UW scientist to lead upcoming NASA field study of East Coast snowstorms

December 10, 2019

Snowstorms can wreak havoc across the United States, but especially on the East Coast. Snow is the least-understood form of precipitation, with major snowstorms among the most difficult weather events to forecast. Yet people rely on these forecasts to stay safe, plan travel routes and decide whether to close schools or businesses.

To better understand large, disruptive snowstorms, a University of Washington atmospheric scientist will lead a NASA field campaign this winter to fly through major snowstorms along the East Coast. The multi-institutional team will observe snow as it forms in clouds to help with satellite monitoring of snowfall and ultimately improve forecasts.

"In a big snowstorm, the snow is not evenly distributed. Some places really get hammered, but others, even close by, don't get nearly as much. We want to understand the processes behind that," said principal investigator Lynn McMurdie, a UW research associate professor of atmospheric sciences.

The NASA Investigation of Microphysics and Precipitation for Atlantic Coast-Threatening Storms, or IMPACTS campaign, will be based at NASA's Wallops Flight Facility on the Virginia coast. The six-week campaign runs Jan. 15 through late February 2020, with additional campaigns in the same region in the winters of 2021 and 2022.

"Winter clouds contain regions that generate more snow, called snow bands," McMurdie said. "We hope to understand why these snow bands form, and how they evolve with the developing storm. If we can understand the processes in the clouds, we can better predict how they distribute snowfall to us on the ground."

IMPACTS is the first field campaign to study East Coast snowstorms in 30 years, and the most comprehensive study of Northeast snowstorms to date.

McMurdie led a previous NASA field campaign in 2015 that measured rain and snow over Washington state's Olympic Peninsula. That effort focused mostly on rain over mountainous terrain; this one will focus on snow, and over relatively flatter terrain. On the Eastern Seaboard, the combination of cold air from Canada and moisture from the Atlantic Ocean can produce major snowstorms that stretch from Georgia to Maine.

"Over the course of three years, we need at least six good storms," McMurdie said. "We expect far more, but they might not be good storms. And we want some redundancy to make sure we have all the instruments working during those events and to sample of a variety of storm intensities."

Two aircraft will collect observations. One is the high-flying ER-2 that flies at 20 kilometers (12 miles) altitude. A single specialized pilot wears a spacesuit and carries oxygen, and the plane's broad wings let it fly through thinner air. That aircraft will collect large-scale observations from above the clouds.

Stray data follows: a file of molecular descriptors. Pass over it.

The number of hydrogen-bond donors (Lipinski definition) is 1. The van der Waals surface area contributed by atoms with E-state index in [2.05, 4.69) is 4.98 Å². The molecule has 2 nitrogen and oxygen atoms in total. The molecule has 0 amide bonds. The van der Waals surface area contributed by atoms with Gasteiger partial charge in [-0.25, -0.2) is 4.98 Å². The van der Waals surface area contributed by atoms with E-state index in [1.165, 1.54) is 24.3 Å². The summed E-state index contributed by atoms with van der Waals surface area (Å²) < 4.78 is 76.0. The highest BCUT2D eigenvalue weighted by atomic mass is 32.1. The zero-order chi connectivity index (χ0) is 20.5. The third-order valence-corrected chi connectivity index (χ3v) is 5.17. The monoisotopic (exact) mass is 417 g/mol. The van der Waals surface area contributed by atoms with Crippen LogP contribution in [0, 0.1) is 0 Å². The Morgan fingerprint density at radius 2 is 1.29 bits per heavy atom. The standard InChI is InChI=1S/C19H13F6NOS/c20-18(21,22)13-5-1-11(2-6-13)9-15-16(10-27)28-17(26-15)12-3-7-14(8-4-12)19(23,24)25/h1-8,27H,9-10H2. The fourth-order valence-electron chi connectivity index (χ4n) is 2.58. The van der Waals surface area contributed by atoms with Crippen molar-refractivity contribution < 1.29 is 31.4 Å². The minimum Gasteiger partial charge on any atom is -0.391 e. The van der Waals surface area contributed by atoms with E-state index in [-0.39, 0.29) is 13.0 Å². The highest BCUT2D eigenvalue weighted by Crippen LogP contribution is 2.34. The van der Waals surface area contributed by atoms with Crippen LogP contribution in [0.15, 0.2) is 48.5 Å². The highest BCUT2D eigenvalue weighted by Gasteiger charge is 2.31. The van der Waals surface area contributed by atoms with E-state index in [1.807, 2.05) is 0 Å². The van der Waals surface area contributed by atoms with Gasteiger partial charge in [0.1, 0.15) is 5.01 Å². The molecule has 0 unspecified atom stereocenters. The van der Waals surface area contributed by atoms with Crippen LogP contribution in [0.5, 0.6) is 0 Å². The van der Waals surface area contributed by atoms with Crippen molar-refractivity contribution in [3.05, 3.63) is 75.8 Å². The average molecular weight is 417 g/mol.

"The instruments on the ER-2 will be the same as the ones flown on satellites," McMurdie said. "But the airplane is closer to Earth and we can tell it where to go, so we can sample regions over and over again."

The second aircraft is a P-3 research aircraft that will travel through the clouds, lower than commercial planes, for a bumpier flight that offers a close-up view of snow particles. Instruments on board will monitor exactly what types of snow is forming and falling from the clouds. The P-3 will also drop balloons over the ocean that carry a box of instruments to measure temperature, humidity and winds.

Snow is a challenge to detect from space because satellite models assume that the snow crystal is a simple geometrical shape, which isn't realistic. The most famous form of snow, snowflakes, are especially tricky to image from space. The lower aircraft includes instruments that can image individual flakes from two angles, to capture them head-on and in profile.

"Snow can be hundreds of different shapes, which is not easy to do mathematically," McMurdie said. "The geometry alone is enough to put you through a tizzy. To assume your snow looks like round things is not what happens in the sky."

The P-3, which was outfitted in November with the instruments it will carry during this campaign, will be based in Virginia. The high-flying ER-2 will be based in Georgia, outside the storm centers for easier takeoff and landing. The team hopes to observe storms around New York State including Long Island, where partners are collecting ground observations. The final flight routes will depend on the storm paths that nature delivers.

In the days leading up to a promising storm, the mission scientists will map out the flight paths. Depending on how far the storm is from Wallops Flight Facility, which determines the travel time to the storm, the aircraft can collect observations for four to six hours. The campaign also will use ground instruments and balloons to help complete the picture.

The observations will be used to study how snowstorms evolve and improve satellite observations of snowfall.

"I just love winter storms, they've always fascinated me. So it's very exciting to find out how they work, and how snow gets distributed the way it does," McMurdie said.
Other collaborators include NASA's Goddard, Marshall and Langley centers; the National Oceanic and Atmospheric Administration and the National Weather Service, National Center for Atmospheric Research, Stony Brook University, which is conducting ground-based monitoring; North Carolina State University; University of Illinois at Urbana Champaign, which also will conduct ground-based observations; Pennsylvania State University; and the University of Oklahoma.

For more information, contact McMurdie at 206-685-9405 or lynnm@uw.edu. At NASA, contact Steve Cole at 202-358-0918 or stephen.e.cole@nasa.gov.

University of Washington

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